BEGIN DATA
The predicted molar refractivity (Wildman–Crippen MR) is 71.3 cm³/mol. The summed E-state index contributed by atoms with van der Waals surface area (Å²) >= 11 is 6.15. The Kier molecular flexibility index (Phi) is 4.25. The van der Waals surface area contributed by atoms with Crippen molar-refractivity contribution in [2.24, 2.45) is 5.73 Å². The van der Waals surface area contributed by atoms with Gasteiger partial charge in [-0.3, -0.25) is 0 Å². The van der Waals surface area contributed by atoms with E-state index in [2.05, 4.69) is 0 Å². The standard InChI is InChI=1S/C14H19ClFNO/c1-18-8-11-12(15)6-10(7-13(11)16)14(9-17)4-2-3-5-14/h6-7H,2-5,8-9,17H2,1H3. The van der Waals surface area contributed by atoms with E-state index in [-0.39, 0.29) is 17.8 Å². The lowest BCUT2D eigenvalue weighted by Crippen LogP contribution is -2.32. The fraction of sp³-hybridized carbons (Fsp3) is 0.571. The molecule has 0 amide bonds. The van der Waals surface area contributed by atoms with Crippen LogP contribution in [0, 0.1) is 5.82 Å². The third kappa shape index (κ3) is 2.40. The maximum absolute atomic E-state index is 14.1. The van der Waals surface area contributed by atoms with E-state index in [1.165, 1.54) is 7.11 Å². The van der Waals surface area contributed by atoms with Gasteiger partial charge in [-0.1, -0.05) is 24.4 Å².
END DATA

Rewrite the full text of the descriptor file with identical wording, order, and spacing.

The predicted molar refractivity (Wildman–Crippen MR) is 71.3 cm³/mol. The summed E-state index contributed by atoms with van der Waals surface area (Å²) >= 11 is 6.15. The Kier molecular flexibility index (Phi) is 4.25. The van der Waals surface area contributed by atoms with Crippen molar-refractivity contribution in [2.24, 2.45) is 5.73 Å². The van der Waals surface area contributed by atoms with Gasteiger partial charge in [-0.3, -0.25) is 0 Å². The van der Waals surface area contributed by atoms with E-state index in [2.05, 4.69) is 0 Å². The standard InChI is InChI=1S/C14H19ClFNO/c1-18-8-11-12(15)6-10(7-13(11)16)14(9-17)4-2-3-5-14/h6-7H,2-5,8-9,17H2,1H3. The van der Waals surface area contributed by atoms with E-state index in [-0.39, 0.29) is 17.8 Å². The lowest BCUT2D eigenvalue weighted by Crippen LogP contribution is -2.32. The fraction of sp³-hybridized carbons (Fsp3) is 0.571. The molecule has 0 amide bonds. The van der Waals surface area contributed by atoms with Crippen LogP contribution in [0, 0.1) is 5.82 Å². The third kappa shape index (κ3) is 2.40. The maximum absolute atomic E-state index is 14.1. The van der Waals surface area contributed by atoms with E-state index in [1.165, 1.54) is 7.11 Å². The van der Waals surface area contributed by atoms with Gasteiger partial charge in [-0.1, -0.05) is 24.4 Å².